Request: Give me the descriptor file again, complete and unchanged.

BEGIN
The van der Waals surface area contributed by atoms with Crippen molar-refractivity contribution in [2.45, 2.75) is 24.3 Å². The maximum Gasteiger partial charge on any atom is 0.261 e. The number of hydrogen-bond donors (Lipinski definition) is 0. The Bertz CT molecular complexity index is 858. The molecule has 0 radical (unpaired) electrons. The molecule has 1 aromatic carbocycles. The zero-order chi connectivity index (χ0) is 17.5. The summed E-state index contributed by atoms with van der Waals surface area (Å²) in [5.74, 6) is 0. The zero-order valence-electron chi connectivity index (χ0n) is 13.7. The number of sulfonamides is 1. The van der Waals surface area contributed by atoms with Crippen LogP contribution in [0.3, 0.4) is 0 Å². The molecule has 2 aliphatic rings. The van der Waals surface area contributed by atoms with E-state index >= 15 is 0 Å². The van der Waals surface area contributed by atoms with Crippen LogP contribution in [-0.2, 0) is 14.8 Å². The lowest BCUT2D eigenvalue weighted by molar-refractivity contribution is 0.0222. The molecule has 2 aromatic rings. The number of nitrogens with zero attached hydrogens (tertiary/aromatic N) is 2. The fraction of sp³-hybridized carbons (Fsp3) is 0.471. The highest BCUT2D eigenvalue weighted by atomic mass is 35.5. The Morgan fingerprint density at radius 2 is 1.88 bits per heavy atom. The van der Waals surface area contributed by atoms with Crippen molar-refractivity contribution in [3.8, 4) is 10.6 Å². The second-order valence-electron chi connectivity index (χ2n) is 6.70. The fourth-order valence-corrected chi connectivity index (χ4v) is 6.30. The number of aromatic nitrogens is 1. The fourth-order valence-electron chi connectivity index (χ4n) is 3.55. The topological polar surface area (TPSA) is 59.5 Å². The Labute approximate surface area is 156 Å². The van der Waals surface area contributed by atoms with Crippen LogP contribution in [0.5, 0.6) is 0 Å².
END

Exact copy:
The van der Waals surface area contributed by atoms with Crippen molar-refractivity contribution in [2.45, 2.75) is 24.3 Å². The maximum Gasteiger partial charge on any atom is 0.261 e. The number of hydrogen-bond donors (Lipinski definition) is 0. The Bertz CT molecular complexity index is 858. The molecule has 0 radical (unpaired) electrons. The molecule has 1 aromatic carbocycles. The zero-order chi connectivity index (χ0) is 17.5. The summed E-state index contributed by atoms with van der Waals surface area (Å²) in [5.74, 6) is 0. The zero-order valence-electron chi connectivity index (χ0n) is 13.7. The number of sulfonamides is 1. The van der Waals surface area contributed by atoms with Crippen LogP contribution in [0.3, 0.4) is 0 Å². The molecule has 2 aliphatic rings. The van der Waals surface area contributed by atoms with E-state index >= 15 is 0 Å². The van der Waals surface area contributed by atoms with Crippen LogP contribution in [-0.2, 0) is 14.8 Å². The lowest BCUT2D eigenvalue weighted by molar-refractivity contribution is 0.0222. The molecule has 2 aromatic rings. The number of nitrogens with zero attached hydrogens (tertiary/aromatic N) is 2. The fraction of sp³-hybridized carbons (Fsp3) is 0.471. The highest BCUT2D eigenvalue weighted by atomic mass is 35.5. The Morgan fingerprint density at radius 2 is 1.88 bits per heavy atom. The van der Waals surface area contributed by atoms with Crippen molar-refractivity contribution in [3.8, 4) is 10.6 Å². The second-order valence-electron chi connectivity index (χ2n) is 6.70. The fourth-order valence-corrected chi connectivity index (χ4v) is 6.30. The number of aromatic nitrogens is 1. The fourth-order valence-electron chi connectivity index (χ4n) is 3.55. The topological polar surface area (TPSA) is 59.5 Å². The Labute approximate surface area is 156 Å². The van der Waals surface area contributed by atoms with Crippen LogP contribution in [0.5, 0.6) is 0 Å².